Twitter has become the tool of choice in a crisis. Reporters and law enforcement use it to broadcast updates. Organizations use it to show how they are dealing with a crisis. Sources use it show bad behavior.
Hashtags, which make tweets easier to find, are a major reason for Twitter's emergence as a critical crisis communications channel. Now Twitter's ability to convey images and video adds to its utility and power.
A less obvious advantage is that Twitter is a perfect companion for people with a smartphone that can capture and publish information in real-time. That advantage becomes a necessity in environments, such as the riots in Ferguson, Missouri following the police shooting of an unarmed black youth, when cameras are banned.
The immediacy and brevity of Twitter make it highly suitable for crisis reporting. Tweets offer quick impressions or breaking news like virtually no other channel. It is the social media version of someone tapping you on the shoulder to let you know about something important.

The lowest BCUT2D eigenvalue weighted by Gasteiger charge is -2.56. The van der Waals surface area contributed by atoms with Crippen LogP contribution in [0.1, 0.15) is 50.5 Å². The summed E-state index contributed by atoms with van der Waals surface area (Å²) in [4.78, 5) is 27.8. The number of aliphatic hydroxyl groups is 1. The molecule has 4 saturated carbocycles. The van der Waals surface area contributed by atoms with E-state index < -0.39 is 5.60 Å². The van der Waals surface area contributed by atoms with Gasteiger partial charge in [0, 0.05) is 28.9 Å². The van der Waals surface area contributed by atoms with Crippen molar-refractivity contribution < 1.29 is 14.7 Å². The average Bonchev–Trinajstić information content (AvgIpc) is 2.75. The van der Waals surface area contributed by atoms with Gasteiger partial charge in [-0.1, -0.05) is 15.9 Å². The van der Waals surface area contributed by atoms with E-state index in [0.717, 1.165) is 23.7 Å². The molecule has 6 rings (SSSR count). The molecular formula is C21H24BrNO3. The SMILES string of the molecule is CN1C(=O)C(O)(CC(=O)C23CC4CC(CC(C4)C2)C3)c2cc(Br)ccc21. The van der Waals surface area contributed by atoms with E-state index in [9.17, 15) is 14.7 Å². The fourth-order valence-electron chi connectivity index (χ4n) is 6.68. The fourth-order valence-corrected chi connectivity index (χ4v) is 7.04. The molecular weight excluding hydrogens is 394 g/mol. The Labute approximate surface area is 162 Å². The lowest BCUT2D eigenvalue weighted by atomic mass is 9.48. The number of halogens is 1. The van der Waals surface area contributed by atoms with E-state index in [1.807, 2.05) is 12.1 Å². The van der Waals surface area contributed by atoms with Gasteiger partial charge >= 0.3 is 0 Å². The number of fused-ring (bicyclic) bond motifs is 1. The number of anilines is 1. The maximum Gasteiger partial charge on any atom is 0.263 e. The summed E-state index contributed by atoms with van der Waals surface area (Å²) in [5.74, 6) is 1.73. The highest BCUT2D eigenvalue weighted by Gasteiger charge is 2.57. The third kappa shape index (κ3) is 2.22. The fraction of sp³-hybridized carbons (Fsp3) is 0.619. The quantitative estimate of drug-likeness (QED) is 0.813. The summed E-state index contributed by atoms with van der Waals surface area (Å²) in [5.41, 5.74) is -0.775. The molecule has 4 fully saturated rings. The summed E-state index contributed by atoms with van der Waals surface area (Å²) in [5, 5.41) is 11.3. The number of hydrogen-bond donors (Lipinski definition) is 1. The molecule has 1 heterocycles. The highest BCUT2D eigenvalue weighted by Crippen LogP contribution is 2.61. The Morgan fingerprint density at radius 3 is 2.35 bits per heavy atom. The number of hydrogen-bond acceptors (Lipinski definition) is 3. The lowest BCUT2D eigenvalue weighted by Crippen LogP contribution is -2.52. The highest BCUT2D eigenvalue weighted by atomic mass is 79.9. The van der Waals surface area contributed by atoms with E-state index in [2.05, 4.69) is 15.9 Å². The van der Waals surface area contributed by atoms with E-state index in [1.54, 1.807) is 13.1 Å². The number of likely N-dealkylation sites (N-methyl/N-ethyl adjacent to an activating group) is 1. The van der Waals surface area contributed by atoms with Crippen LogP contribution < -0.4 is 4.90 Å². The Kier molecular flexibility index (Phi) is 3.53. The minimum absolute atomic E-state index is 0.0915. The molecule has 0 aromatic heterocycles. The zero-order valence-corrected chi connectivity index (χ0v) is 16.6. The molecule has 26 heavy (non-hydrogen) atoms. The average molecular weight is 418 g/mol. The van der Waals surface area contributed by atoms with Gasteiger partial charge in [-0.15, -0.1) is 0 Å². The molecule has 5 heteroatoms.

Reporters can employ Twitter to cover a story in snippets as it unfolds. Law enforcement or emergency responders can provide timely notices or updates. Companies can demonstrate how they are stopping a leak. Sources can flag major events, such as the waiting passenger who snapped a picture of the Asiana Airlines plane that skidded to a landing at the San Francisco Airport last year. As the Ferguson incident showed, Twitter also can expose what some would have hidden.
Not that long ago, Twitter never would have appeared in crisis communications plans. Now a crisis plan without including Twitter may be considered malpractice.